But no writer of that era was quite so desperate as the gilded father of the Jazz Age, F. Scott Fitzgerald. Like Waugh, he resented not being higher-born, “distrusting the rich, yet working for money with which to share their mobility and the grace that some of them brought into their lives”. Like Jay Gatsby, for a time he spent his way into this lifestyle. But by the 1930s, his literary stock was low and he was writing to fund what Arnold Gingrich, his editor at Esquire, called “the fantastically expensive treatments for mental illness” undergone by his wife Zelda.
Working as a screenwriter in Hollywood in the late 1930s, in 18 months Fitzgerald earned an eye-watering $91,000 from MGM, but was unable to save any of it, and by 1939 he was freelancing and selling stories to Esquire, each accompanied by a desperate whipped-dog plea for cash. “I wish you’d wire the money if you like this story.” “Again the old ache of money. Again will you wire me if you like it.” A low point came on 22 December 1939, when he begged Gingrich for “a hundred advance on really excellent story to reach you Tuesday so I can buy turkey”. As good as his word, he delivered the story a day early — on Christmas Day — with the note, “Please wire money. Thanks.”
Money is an intensifier, a flavour enhancer, exacerbating a writer’s best and worst qualities, as we can see from Fitzgerald’s inability to look after it (he was, on his own account, “only a mediocre caretaker of most of the things left in my hands, even of my talent”). The same goes for Henry James, whose circuitous mode of expression finds its perfect form in a letter to his brother about his publisher, complaining that “the delicious ring of the sovereign is conspicuous in our intercourse by its absence”.
It’s said Dali would skip paying the bill at a restaurant by doodling on the back of his cheque, knowing that it would thereby never be cashed
Perhaps his publisher, Macmillan, didn’t understand what he was asking for. What money intensifies most is the essential dominant trait of the writer: insecurity. A writer is someone for whom an editor’s response “This is great” means “I suppose this will do”, and money multiplies these insecurities deliciously.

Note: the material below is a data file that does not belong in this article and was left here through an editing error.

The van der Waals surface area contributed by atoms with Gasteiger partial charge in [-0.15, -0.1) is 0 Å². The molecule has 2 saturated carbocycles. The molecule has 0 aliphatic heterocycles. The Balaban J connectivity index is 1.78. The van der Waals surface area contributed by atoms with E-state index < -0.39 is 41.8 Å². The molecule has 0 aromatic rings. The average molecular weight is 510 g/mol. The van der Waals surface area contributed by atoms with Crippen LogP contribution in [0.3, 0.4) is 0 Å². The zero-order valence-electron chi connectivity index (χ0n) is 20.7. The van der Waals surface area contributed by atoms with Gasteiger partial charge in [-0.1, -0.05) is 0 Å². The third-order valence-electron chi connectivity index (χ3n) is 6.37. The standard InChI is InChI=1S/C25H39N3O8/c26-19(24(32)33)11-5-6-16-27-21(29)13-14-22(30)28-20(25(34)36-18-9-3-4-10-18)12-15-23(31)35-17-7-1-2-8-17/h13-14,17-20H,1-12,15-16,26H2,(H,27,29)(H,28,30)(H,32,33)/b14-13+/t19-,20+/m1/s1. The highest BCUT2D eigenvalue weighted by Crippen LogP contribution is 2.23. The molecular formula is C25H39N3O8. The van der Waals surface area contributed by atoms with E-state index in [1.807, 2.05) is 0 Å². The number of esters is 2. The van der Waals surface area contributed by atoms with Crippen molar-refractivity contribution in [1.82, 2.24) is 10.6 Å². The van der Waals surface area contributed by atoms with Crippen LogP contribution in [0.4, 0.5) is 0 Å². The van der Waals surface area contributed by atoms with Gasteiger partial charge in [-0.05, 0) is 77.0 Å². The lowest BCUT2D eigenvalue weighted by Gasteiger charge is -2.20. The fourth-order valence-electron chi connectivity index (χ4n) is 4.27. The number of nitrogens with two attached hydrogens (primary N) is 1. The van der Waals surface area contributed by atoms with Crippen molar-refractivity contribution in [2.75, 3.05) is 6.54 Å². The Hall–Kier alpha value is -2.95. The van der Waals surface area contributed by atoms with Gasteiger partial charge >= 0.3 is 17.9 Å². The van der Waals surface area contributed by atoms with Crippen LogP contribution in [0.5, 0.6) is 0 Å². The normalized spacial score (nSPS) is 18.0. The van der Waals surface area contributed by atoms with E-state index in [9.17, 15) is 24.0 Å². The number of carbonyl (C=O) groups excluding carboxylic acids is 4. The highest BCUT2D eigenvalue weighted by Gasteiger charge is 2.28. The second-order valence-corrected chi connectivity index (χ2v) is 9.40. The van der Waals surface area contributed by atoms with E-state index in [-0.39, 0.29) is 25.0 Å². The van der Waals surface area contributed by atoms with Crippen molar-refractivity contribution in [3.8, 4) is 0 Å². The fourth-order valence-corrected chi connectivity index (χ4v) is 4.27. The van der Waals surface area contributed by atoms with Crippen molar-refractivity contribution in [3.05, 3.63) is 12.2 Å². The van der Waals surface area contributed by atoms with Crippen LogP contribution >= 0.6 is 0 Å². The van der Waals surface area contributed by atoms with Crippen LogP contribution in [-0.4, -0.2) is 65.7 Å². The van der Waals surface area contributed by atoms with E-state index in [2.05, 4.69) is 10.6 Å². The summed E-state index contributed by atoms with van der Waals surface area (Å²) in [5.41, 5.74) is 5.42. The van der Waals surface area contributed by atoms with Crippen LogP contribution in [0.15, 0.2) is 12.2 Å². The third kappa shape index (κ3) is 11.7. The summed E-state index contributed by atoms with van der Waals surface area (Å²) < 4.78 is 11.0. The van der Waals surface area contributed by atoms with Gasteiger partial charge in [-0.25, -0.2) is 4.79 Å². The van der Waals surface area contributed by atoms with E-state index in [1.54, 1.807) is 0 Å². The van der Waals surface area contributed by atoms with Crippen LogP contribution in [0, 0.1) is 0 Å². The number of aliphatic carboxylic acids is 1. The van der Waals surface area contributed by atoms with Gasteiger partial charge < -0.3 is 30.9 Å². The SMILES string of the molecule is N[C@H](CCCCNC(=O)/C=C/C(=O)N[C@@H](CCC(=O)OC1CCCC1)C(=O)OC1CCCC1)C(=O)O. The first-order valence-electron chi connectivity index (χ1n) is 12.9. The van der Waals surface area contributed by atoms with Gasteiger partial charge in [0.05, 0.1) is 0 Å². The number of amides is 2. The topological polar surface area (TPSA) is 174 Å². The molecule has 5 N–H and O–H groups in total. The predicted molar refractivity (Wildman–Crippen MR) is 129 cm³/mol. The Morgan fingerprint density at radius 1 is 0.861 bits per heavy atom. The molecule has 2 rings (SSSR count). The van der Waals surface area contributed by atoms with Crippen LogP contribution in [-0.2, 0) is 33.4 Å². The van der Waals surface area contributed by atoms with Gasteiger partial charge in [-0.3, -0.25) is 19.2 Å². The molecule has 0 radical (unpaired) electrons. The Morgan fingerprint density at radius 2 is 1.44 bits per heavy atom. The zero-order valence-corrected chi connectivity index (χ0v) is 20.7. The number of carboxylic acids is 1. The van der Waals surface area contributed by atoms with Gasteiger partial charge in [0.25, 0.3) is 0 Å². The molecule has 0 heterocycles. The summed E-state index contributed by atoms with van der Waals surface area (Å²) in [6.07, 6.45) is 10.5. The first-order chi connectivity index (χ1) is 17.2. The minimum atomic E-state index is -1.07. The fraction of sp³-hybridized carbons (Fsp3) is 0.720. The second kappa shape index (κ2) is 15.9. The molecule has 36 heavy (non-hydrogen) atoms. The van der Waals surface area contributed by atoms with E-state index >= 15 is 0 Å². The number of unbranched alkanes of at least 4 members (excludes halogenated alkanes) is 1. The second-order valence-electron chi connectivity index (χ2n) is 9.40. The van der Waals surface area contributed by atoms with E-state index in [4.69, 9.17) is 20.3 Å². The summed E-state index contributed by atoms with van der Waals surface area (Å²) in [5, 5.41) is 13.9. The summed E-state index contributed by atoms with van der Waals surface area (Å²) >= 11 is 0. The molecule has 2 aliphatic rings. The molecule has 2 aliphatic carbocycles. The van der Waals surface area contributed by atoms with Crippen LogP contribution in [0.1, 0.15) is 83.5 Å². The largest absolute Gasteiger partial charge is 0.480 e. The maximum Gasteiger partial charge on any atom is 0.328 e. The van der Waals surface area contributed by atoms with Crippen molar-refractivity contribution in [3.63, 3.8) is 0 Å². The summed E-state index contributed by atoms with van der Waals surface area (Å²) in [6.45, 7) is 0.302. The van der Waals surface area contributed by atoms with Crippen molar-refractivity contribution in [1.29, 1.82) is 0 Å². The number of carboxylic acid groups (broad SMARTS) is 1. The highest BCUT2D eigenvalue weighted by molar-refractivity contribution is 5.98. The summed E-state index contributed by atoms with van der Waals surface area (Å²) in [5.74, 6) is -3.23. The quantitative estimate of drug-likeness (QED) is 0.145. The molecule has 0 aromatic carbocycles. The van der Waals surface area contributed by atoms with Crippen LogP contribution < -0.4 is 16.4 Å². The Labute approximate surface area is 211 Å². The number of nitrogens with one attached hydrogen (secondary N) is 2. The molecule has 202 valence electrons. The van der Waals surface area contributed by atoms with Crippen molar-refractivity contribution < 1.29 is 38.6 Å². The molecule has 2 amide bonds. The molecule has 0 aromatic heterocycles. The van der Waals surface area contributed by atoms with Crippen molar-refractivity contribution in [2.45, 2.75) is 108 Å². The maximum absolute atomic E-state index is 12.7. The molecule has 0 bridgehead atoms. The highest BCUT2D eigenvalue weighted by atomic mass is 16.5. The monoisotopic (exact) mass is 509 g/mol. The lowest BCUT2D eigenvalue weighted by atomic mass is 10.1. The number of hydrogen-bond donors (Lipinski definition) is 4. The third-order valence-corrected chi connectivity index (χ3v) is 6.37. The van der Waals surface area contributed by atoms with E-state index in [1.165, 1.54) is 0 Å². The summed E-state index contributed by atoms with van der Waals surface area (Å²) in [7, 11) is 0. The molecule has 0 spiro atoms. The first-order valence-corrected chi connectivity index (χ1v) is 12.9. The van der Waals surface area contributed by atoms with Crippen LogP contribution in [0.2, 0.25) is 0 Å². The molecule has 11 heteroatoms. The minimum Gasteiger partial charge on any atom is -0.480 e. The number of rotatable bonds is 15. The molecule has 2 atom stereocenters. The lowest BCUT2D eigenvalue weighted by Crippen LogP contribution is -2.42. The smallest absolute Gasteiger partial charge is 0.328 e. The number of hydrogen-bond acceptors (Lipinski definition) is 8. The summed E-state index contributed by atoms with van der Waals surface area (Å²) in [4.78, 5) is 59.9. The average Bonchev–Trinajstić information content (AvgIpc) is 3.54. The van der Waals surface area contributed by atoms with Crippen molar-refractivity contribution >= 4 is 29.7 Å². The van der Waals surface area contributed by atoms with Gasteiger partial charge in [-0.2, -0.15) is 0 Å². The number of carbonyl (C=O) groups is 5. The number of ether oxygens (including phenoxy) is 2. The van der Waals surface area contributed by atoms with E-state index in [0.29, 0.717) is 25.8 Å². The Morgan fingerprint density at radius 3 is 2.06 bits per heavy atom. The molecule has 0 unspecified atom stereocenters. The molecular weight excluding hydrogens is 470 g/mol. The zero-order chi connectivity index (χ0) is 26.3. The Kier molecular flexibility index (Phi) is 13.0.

Take John Cheever, who was never free of financial worries until his late sixties, when his collected Stories became a bestseller. On changing publisher, he apologised to his new editor Bob Gottlieb: “I’m afraid I was a nuisance about money, but I have this nightmare where I push a supermarket wagon across River Street — macaroni and cold cuts — and am either run down by Roth in his Daimler or buzzed by Updike in his new flying machine.”
It turns out he was right to be paranoid: Cheever’s rate for stories at the New Yorker was, unknown to him, half what they were paying John Updike. Happily, he had begun selling work to Playboy instead. “They pay well and are hospitable, and the tits aren’t any more distracting than the girdle advertisements in the New Yorker.”
Money reveals character in other ways. Spectacular grifter Salvador Dali was, said his publisher Peter Owen, “a creep [but] not as mad as you’d think. When you mentioned money he suddenly became very sane.” It’s said Dali would skip paying the bill at a restaurant by doodling on the back of his cheque, knowing that it would thereby never be cashed.
Perhaps writers and money were never meant to go together, all the better to keep us lean and hungry. There is undoubtedly a remaining glimmer of the romance of the struggling scribe — there was a performative element to Philip K. Dick’s being reduced to eating dog food — but nobody can bring their A-game when worrying about how to pay the bills.
But it is not easy to reset the relationship between writers and money. Money, as well as the spark of daily life, is a surrogate for the appreciation and applause that writers, most alive when alone, rarely to get to see in person. They need it literally, but also figuratively. Only occasionally does the tree fall in the other direction: Robert Louis Stevenson once rejected royalties that he felt were excessive, surely a first and last in literary history.
How do we solve the problem of writers and money? In his 1994 essay “The Trouble with Money”, Ian Hamilton wrote about the experience of writers sitting on committees that grant money to other writers. “Wild-eyed anarchist novelists would transmute into prim-lipped accountants. Tremulous lyric poets would rear up like tigers of the bottom line. Book-reviewers who, I knew, lived in daily terror of being rumbled by the Revenue were all at once furrow-browed custodians of public funds.”
This seems as good a way as any to reset the relationship: giving writers control over other people’s money won’t make them any richer, but at least withholding it from others will make them feel a lot better about it. I am, of course, happy to do my duty.